Skip to content

Rabbit Routing#

FastStream RabbitMQ support is implemented on top of aio-pika. You can always get access to objects of it, if you need to use some low-level methods, not represented in FastStream.


The advantage of RabbitMQ is the ability to configure flexible and complex message routing scenarios.

RabbitMQ covers the whole range of routing: from one queue - one consumer, to a queue retrieved from several sources, including message prioritization.


For more information about RabbitMQ, please visit the official documentation

It supports the ability to successfully process messages, mark them as processed with an error, remove them from the queue (it is also impossible to re-receive processed messages, unlike Kafka), lock it for the processing duration, and monitor its current status.

Having to keep track of the current status of all messages is a cause of the RabbitMQ performance issues. With really large message volumes, RabbitMQ starts to degrade. However, if this was a "one-time influx", then consumers will free the queue of messages and the "health" of RabbitMQ will be stable.

If your scenario is not based on processing millions of messages and also requires building complex routing logic, RabbitMQ will be the right choice.

Basic Concepts#

If you want to totally understand how RabbitMQ works, you should visit their official website. There you will find top-level comments about the basic concepts and usage examples.


RabbitMQ works with three main entities:

  • Exchange - the point of receiving messages from publisher
  • Queue - the point of pushing messages to consumer
  • Binding - the relationship between queue-exchange or exchange-exchange

Routing Rules#

The rules for delivering messages to consumers depend on the type of exchange and binding parameters. All the main options will be discussed at examples.

In general, the message path looks so:

  1. Publisher sends a message to exchange, specify its routing_key and headers according to which routing will take place.
  2. Exchange, depending on the message parameters, determines which of the subscribed bindings to send the message to.
  3. Binding delivers the message to queue or another exchange (in this case it will send it further by its own rules).
  4. Queue, after receiving a message, sends it to one of subscribed consumers (PUSH API).


By default, all queues have a binding to the default exchange (Direct type) with a routing key corresponding to their name. In FastStream, queues are connected to this exchange, and messages are sent by default unless another exchange is explicitly specified.

Connecting the queue to any other exchange will still leave it subscribed to the `default exchange'. Be careful with this.

At this stage, the message gets into your application - and you start processing it.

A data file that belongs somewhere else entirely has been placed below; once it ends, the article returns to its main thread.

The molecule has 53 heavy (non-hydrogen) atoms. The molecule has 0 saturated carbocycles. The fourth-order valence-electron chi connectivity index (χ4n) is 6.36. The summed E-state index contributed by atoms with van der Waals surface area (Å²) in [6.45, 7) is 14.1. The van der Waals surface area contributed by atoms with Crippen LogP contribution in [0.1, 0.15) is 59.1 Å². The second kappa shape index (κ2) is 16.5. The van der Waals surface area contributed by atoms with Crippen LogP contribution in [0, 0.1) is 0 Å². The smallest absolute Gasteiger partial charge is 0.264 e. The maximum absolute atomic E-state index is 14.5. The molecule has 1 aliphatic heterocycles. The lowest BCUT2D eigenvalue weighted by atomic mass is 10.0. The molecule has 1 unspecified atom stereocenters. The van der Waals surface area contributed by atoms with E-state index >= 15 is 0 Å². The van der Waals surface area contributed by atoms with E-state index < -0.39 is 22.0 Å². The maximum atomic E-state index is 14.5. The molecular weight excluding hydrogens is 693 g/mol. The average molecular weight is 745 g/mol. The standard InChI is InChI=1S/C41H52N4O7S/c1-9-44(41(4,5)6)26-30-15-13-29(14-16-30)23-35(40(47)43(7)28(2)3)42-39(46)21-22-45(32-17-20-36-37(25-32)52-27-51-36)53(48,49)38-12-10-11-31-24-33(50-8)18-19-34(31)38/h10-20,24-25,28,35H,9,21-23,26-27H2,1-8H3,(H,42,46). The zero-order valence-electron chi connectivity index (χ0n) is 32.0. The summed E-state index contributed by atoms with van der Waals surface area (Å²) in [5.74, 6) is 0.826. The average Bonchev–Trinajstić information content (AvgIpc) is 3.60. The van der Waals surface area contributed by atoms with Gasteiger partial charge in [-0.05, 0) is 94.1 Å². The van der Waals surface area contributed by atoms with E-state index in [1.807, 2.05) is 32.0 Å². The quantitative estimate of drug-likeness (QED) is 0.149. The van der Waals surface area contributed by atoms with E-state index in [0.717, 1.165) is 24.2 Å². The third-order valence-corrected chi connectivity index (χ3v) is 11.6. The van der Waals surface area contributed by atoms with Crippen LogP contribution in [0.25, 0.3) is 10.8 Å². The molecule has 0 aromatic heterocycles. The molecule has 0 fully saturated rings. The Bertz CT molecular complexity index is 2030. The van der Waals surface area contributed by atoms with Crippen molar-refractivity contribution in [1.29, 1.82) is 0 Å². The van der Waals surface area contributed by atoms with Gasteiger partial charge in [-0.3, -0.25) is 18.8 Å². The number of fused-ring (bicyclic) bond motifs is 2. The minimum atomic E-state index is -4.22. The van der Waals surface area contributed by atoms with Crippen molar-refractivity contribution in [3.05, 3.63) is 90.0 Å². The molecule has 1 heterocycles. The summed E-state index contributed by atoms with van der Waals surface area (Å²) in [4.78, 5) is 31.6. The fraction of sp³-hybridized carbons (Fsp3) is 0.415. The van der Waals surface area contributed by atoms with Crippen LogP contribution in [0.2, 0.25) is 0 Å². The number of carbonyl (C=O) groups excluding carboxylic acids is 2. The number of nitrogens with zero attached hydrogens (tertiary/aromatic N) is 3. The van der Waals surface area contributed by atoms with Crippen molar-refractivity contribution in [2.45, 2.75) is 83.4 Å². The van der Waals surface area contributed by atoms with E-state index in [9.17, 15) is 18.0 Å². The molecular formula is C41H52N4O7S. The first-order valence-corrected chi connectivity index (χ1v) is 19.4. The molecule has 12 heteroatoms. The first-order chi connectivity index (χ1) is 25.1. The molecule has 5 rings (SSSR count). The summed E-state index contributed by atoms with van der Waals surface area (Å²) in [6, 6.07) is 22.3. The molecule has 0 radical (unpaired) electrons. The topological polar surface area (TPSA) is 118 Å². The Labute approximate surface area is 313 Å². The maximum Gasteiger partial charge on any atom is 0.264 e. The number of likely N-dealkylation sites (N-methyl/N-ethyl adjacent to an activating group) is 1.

Message Statuses#

RabbitMQ requires confirmation of message processing: only after that, it will be removed from the queue.

Confirmation can be either positive (Acknowledgment - ack) if the message was successfully processed or negative (Negative Acknowledgment - nack) if the message was processed with an error.

At the same time, in case of an error, the message can also be extracted from the queue (reject); otherwise, after a negative confirmation, it will be requeued for processing again.

In most cases, FastStream performs all the necessary actions by itself. However, if you want to manage the message lifecycle directly, you can access the message object itself and call the appropriate methods directly. This can be useful if you want to implement an "at most once" policy and you need to confirm the consuming of the message before it is actually processed.

FastStream Specific#

FastStream omits the ability to create bindings directly, since in most cases, you do not need to subscribe one queue to several exchanges or subscribe exchanges to each other. On the contrary, this practice leads to over-complication of the message routing scheme, which makes it difficult to maintain and further develop the entire infrastructure of services.

FastStream suggests you adhere to the scheme exchange:queue as 1:N, which will greatly simplify the scheme of interaction between your services. It is better to create an additional queue for a new exchange than to subscribe to an existing one.

However, if you want to reduce the number of entities in your RabbitMQ, and thereby optimize its performance (or you know exactly what you are doing), FastStream leaves you the option to create bindings directly. In other cases, the connection parameters are an integral part of the entities RabbitQueue and RabbitExchange in FastStream.